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Re: [mythsoc] Re: Findrod and Andreth

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  • William
    Try Lewis Mere Christianity or G.K.Chesterton s Orthodoxy . Both men do a wonderful job weaving the importance of imagination and wonder as an essential
    Message 1 of 4 , Sep 9, 2002
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      Try Lewis' "Mere Christianity" or G.K.Chesterton's "Orthodoxy". Both men do
      a wonderful job weaving the importance of imagination and wonder as an
      essential part of religious faith. Lewis was first drawn to matters of faith
      by a feeling he called "sehnsucht" a deep hunger for the awesome and
      numinous. He found this hunger first fed by the myths of the Vikings and
      poetry focusing on nature's wonder and power.

      I have not read much on Tolkien's theology, (Lewis is more my focus) but one
      book "Splintered Light: Logos and Language in Tolkien's World" by Verlyn
      Flieger was very good.

      "C.S. Lewis: A Companion and Guide" by W. Hooper is a good place to start,
      then anything by Kathryn Lindskoog (who was once told by Lewis that she was
      one of the best explicators of his ideas).

      Regards,

      William
      ----- Original Message -----
      From: "Steve Law" <purpleom@...>
      To: <mythsoc@yahoogroups.com>
      Sent: Monday, September 09, 2002 2:33 AM
      Subject: [mythsoc] Re: Findrod and Andreth


      > >>But it seems that this
      > >>wasn't a failure of my comprehension >but of my
      > >>imagination.
      >
      > William wrote:
      > >And that idea is a major point in the theology of
      > >both Lewis and Tolkien.
      >
      > No! I thought of it, it was me!!
      >
      > Oh alright then. I've soaked it up somewhere then
      > regurgitated it.
      > Could you recommend a book that best explicates this
      > theology? I've read the obvious Tolkien biographies
      > and works (Carpenter, Shippey etc).
      >
      > Thanks,
      >
      >
      > Steve Law
      >
      >
      >
      >
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    • Steve Law
      ... Orthodoxy . I ve got them both. I must admit to faltering a bit with Mere Christianity , and I haven t finished it yet. But I was bowled over by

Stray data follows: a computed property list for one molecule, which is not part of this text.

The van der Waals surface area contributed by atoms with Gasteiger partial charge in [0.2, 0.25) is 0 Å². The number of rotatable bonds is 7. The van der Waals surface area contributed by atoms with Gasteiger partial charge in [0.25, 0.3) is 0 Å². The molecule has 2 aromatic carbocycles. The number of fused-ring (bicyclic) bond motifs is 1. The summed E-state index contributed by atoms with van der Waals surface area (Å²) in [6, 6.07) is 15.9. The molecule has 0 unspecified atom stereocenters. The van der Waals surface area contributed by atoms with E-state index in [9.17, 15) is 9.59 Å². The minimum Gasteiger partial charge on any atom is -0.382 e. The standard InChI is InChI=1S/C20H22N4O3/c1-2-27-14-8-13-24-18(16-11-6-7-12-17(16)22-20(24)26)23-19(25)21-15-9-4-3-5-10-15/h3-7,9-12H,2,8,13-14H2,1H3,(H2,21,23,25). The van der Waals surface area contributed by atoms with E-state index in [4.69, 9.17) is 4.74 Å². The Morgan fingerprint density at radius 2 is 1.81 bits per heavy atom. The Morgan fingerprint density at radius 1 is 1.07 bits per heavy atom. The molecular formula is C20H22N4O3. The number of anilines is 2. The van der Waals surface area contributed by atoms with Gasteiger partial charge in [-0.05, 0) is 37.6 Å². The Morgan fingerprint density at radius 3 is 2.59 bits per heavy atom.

Message 2 of 4 , Sep 13, 2002
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        William wrote:


        >Try Lewis' "Mere Christianity" or >G.K.Chesterton's
        "Orthodoxy".

        I've got them both. I must admit to faltering a bit
        with "Mere Christianity", and I haven't finished it
        yet. But I was bowled over by "Orthodoxy" and I'm
        working on my own chapter-by-chapter 'summary' of it
        so I can get a clear grasp of GK's ideas.

        >I have not read much on Tolkien's theology, (Lewis is
        > more my focus) but one book "Splintered Light: Logos
        > and Language in Tolkien's World" by Verlyn Flieger
        > was very good.

        I've found it's hard to get hold of - most of the
        online book services don't have it in stock, but claim
        they can get it given time. But I've never ordered it
        that way as I keep thinking I'll find it elsewhere.
        Sounds like an extremely interesting read. I've read
        Fliegers "A Question of Time".

        >"C.S. Lewis: A Companion and Guide" by W. Hooper is a
        good place to start, then anything by Kathryn
        > Lindskoog (who was once told by Lewis that she
        >was one of the best explicators of his ideas).

        Thanks, I'll look them up.



        Steve Law

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      • Carl F. Hostetter
        ... You ll be pleased to hear that _Splintered Light_ will very shortly be back in print, in a revised edition.
        Message 3 of 4 , Sep 13, 2002
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          On Friday, September 13, 2002, at 07:21 AM, Steve Law wrote:

          >> I have not read much on Tolkien's theology, (Lewis is
          >> more my focus) but one book "Splintered Light: Logos
          >> and Language in Tolkien's World" by Verlyn Flieger
          >> was very good.
          >
          > I've found it's hard to get hold of - most of the
          > online book services don't have it in stock, but claim
          > they can get it given time.

          You'll be pleased to hear that _Splintered Light_ will very shortly be
          back in print, in a revised edition.
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